Just get one of your buddies to advertise it for you here and then you won't be breaking any rules. Others do it, so why can't you?
Steve you can get a control rod retainer from Texas T parts #T3524-25T That will tighten the rods where you dont need the Quadrant to hold its position--works for me
There are several restoration operations involving the use of equipment such as metal-working lathes. These tasks are easy if you have that equipment and the skill to use it well, but many of us don't have that equipment (or the skills). Seems to me that it would be a convenient "cottage industry" for someone wanting to get into the business on a limited basis. I wouldn't mind if someone made it known here that those services were available to us -- it would benefit us all in helping to make our T's come back to life.
If you have a product to offer lets see it? Otherwise take your comments and buzz off.
Ron the Coilman
Well said Ron.
From the forum rules:
Rules and "Netiquette"
When writing your messages, please use the same courtesy that you would show when speaking face-to-face with someone. Flames, insults, and personal attacks will not be tolerated. It's fine to disagree strongly with opinions, ideas, and facts, but always with respect for the other person.
Yea right Ray
I am weary of Seth's nonsense.
Whats good for the goose is good for the gander.
Ron the Coilman
Ray,there are perfectly good,legal ways to advertize your products . Simply go to the classifieds and post a "for sale " ad. No one will object and all will benifit.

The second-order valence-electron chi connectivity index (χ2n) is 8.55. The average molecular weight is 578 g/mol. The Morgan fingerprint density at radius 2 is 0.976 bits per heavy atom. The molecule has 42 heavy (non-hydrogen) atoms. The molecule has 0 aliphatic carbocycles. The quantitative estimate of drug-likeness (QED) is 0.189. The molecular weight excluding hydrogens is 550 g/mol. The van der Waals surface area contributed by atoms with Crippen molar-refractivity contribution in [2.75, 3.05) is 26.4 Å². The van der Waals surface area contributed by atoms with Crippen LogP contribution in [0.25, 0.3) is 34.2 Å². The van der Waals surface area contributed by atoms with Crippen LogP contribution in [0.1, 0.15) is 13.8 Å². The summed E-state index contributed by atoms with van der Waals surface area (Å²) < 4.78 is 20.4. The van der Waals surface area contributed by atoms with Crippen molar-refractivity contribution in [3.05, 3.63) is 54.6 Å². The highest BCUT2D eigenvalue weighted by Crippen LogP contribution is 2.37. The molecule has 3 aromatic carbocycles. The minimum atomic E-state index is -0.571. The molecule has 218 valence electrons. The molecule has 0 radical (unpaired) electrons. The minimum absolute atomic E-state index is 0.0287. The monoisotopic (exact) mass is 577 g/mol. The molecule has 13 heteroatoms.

I made a shim from a tin can to bush my steering gear cover.
Still would like to know, does the bushing turn in the cover, or does the pinion shaft turn in the bushing?
Mark, it appears the bushing is actually part of the pinion as an assembly. I get this both form the parts sold by vendors and the photo in the service manual. So, judging from that I'm gonna say the bushing rotates with the pinion. I could do it either way, but I would think the bushing should be made so that the pinion shaft rotated inside the bushing, therefore preventing wear to the cover since, as far as I can tell, is not reproduced.
Ron, I'm going to abstain from commenting, other than to say (with all due respect to everyone involved) I posted that so all of us would be reminded to treat one another respectfully.
For what it's worth, Seth makes a very nice mag-powered charger for hot-shot battery that I'm using. I would recommend it to anyone, just as I would recommend forum members' coil services to anyone who asked me.
okay, I said I wasn't going to comment, but I did.
Ray, thanks. I was not sure. You would have thought that it would have been the other way around!
Art: that would be a good fix for the short time.
I guess it's one of thoes parts that no one thinks about!
Looked in the 1928 copy of the parts book. Shows:
3506 Steering cover bushing
3506B Steering gear dri. pinion washer
The illist. of the drive pionion, part NO 3519B (5-1) shows it with the bushing installed. Looked in langs catalog, list the whole setup with oversize and need to machine case to install. In O6 it was about $60 for the kit.
I guess I could try finding a bushing a little bit biger OD and as needed ID. (I just remembered, Dad has a small Atlas lathe and the case might just fit the chuck)bore for press fit and locktite it in place. Then ream the ID for a running fit (or in this case, turning). You are right about the case.
In any assembly where two parts move together, there will be wear. The accepted practice is that the least expensive component be constructed of the softer metal. In the T era, the stamped steel cover (rather than the machined pinion shaft) would have been the least expensive part to replace. Since the cover isn't reproduced, the wear duty should be transferred to some other component. Since $60 will get a new pinion and gears, and a bushing can be added to the cover for far less than that, it's a no-brainer where that wear should be transferred to. A brass bushing would take most of the wear that the cover originally took, and it should take a lifetime or longer to wear out a forged steel pinion shaft against many brass bushings.